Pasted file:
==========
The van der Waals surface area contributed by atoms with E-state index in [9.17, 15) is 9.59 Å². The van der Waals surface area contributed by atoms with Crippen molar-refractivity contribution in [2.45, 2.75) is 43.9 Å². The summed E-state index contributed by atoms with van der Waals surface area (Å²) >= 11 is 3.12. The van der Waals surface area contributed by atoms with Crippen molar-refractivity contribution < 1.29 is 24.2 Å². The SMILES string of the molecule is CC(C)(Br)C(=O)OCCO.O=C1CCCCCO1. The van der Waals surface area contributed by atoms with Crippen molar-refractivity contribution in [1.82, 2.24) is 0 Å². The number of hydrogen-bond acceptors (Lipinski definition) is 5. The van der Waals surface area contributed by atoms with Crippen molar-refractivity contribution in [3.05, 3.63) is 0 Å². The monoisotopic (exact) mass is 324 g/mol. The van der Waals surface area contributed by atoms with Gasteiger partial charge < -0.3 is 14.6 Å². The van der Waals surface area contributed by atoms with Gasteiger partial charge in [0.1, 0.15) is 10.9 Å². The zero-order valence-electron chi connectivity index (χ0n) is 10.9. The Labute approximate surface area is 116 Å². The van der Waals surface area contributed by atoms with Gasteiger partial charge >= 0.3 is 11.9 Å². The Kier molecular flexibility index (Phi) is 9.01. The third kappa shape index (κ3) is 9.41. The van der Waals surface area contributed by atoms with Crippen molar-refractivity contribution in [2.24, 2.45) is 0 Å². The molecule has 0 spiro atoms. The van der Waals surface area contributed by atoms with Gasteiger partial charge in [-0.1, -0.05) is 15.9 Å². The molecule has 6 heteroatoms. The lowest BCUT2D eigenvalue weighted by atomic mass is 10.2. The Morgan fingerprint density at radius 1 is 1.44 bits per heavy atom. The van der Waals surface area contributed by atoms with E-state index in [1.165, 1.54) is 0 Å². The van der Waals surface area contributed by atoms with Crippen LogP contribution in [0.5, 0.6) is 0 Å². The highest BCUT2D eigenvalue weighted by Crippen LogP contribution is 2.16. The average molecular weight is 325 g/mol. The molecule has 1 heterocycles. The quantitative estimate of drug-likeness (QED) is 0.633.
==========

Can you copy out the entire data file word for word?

The van der Waals surface area contributed by atoms with E-state index in [9.17, 15) is 9.59 Å². The van der Waals surface area contributed by atoms with Crippen molar-refractivity contribution in [2.45, 2.75) is 43.9 Å². The summed E-state index contributed by atoms with van der Waals surface area (Å²) >= 11 is 3.12. The van der Waals surface area contributed by atoms with Crippen molar-refractivity contribution < 1.29 is 24.2 Å². The SMILES string of the molecule is CC(C)(Br)C(=O)OCCO.O=C1CCCCCO1. The van der Waals surface area contributed by atoms with Crippen molar-refractivity contribution in [1.82, 2.24) is 0 Å². The number of hydrogen-bond acceptors (Lipinski definition) is 5. The van der Waals surface area contributed by atoms with Crippen molar-refractivity contribution in [3.05, 3.63) is 0 Å². The monoisotopic (exact) mass is 324 g/mol. The van der Waals surface area contributed by atoms with Gasteiger partial charge < -0.3 is 14.6 Å². The van der Waals surface area contributed by atoms with Gasteiger partial charge in [0.1, 0.15) is 10.9 Å². The zero-order valence-electron chi connectivity index (χ0n) is 10.9. The Labute approximate surface area is 116 Å². The van der Waals surface area contributed by atoms with Gasteiger partial charge >= 0.3 is 11.9 Å². The Kier molecular flexibility index (Phi) is 9.01. The third kappa shape index (κ3) is 9.41. The van der Waals surface area contributed by atoms with Crippen molar-refractivity contribution in [2.24, 2.45) is 0 Å². The molecule has 0 spiro atoms. The van der Waals surface area contributed by atoms with Gasteiger partial charge in [-0.1, -0.05) is 15.9 Å². The molecule has 6 heteroatoms. The lowest BCUT2D eigenvalue weighted by atomic mass is 10.2. The Morgan fingerprint density at radius 1 is 1.44 bits per heavy atom. The van der Waals surface area contributed by atoms with E-state index in [1.165, 1.54) is 0 Å². The van der Waals surface area contributed by atoms with Crippen LogP contribution in [0.5, 0.6) is 0 Å². The highest BCUT2D eigenvalue weighted by Crippen LogP contribution is 2.16. The average molecular weight is 325 g/mol. The molecule has 1 heterocycles. The quantitative estimate of drug-likeness (QED) is 0.633.